There may be no better symbol of summer than the sand castle. Whimsical, natural, golden, and temporary, the sand castle is a classic metaphor for momentary splendor. Your kids will be inspired when they see Pioneer Courthouse Square transformed into a summer wonderland by 450 tons of sand, expertly shaped into sculptures. Your $3 donation benefits Impact Northwest.
Perhaps you want your stripteases a little more theatrical than Sassy’s. Maybe you want your theater sexier than Pericles in the park. Well, this weekend you get lucky, because two theaters offer stripper-themed plays that promise to be provocative in every sense of the word. Coho Theater’s Live Girls bills itself as an expose of the psyches and motivations of the modern pole-straddler. For more classic burlesque ooh-la-la, The Lakewood Theater presents Gypsy, a wink-and-smile musical that will peddle you a flash of flesh, and leave you wanting more.
“JAW” used to stand for “Just Add Water,” but these days, it just stands on its own as a hotly anticipated preview of new plays in their rawest form. Seasoned playwrights get to jaw about their process. New playwrights get to cut their teeth. And audiences get to chew over new content, before it hits a more formal stage. This weekend features readings by Oregon playwrights Ebbe Roe Smith and Sara Jean Accuardi, which deal with, respectively, male and female latter-life anxieties.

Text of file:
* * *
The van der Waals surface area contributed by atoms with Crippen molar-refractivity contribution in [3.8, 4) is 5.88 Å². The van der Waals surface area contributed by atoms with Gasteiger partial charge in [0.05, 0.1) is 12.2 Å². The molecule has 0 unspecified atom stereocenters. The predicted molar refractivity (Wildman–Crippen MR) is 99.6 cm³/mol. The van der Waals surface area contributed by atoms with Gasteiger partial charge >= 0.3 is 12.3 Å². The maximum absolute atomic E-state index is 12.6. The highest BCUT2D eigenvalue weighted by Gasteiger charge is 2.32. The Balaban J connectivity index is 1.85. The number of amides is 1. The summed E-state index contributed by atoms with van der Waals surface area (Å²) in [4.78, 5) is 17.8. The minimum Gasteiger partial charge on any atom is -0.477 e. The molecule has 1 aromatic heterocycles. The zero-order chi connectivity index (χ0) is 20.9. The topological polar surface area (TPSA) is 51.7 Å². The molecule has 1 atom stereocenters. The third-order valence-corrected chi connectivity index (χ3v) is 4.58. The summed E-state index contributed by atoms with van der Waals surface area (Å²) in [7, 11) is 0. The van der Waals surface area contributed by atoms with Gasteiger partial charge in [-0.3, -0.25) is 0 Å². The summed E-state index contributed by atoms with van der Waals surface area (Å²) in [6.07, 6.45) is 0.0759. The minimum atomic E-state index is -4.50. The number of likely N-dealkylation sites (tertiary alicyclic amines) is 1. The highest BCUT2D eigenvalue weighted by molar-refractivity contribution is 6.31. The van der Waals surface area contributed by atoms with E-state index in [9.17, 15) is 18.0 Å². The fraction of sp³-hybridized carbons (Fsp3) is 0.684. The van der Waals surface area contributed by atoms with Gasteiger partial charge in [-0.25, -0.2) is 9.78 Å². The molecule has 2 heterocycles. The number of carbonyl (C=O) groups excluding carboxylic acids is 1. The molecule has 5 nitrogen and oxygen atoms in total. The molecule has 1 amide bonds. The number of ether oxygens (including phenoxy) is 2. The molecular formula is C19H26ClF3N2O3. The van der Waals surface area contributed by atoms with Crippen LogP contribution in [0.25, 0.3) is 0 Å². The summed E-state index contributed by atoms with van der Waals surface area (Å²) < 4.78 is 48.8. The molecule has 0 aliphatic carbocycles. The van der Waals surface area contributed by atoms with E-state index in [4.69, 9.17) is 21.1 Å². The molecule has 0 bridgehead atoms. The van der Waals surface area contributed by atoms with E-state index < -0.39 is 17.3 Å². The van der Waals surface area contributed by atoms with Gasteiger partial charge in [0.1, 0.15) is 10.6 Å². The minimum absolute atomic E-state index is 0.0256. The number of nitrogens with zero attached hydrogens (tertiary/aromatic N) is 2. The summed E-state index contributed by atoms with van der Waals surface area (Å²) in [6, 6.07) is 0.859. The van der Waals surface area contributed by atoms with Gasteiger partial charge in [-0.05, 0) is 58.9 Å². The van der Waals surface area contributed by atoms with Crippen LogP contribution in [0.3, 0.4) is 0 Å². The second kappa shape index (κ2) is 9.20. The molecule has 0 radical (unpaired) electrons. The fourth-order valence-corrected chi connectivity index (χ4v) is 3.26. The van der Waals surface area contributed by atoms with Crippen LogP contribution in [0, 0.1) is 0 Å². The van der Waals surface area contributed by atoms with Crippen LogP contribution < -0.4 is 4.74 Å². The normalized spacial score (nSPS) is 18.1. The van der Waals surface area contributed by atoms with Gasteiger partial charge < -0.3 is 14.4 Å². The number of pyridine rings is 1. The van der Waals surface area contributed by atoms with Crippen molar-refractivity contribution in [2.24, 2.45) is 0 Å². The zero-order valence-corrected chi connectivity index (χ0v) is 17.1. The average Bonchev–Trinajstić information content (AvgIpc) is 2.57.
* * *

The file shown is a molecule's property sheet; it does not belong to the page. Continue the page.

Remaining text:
If you set foot downtown on Saturday, odds are you’ll stumble over some busker toes. The Big Busk, a coordinated effort to bring 30-odd musical acts to downtown locations, will be staging a curbside cacophony on almost every close-in Southwest block. Although these acts are part of a curated event, the usual protocols prevail. If you like what you hear, stay and pay. If you don’t, walk on by, because there’s a new musical surprise around every corner.
Portlanders, I know this day is tremendously relevant to us all. While Pix Patisserie lets us enjoy a jubilant clamor of local bands, devour a decadent puff-pastry tower, and stumble through wine-addled lawn-sports— surely we all go to show solidarity for a free France. In exchange for as much free France as a Portlander could possibly handle, Pix asks that you bring two canned food items to donate to the Oregon Food Bank. (Seems only fair while you’re stuffing pastry in your face, to share the wealth.)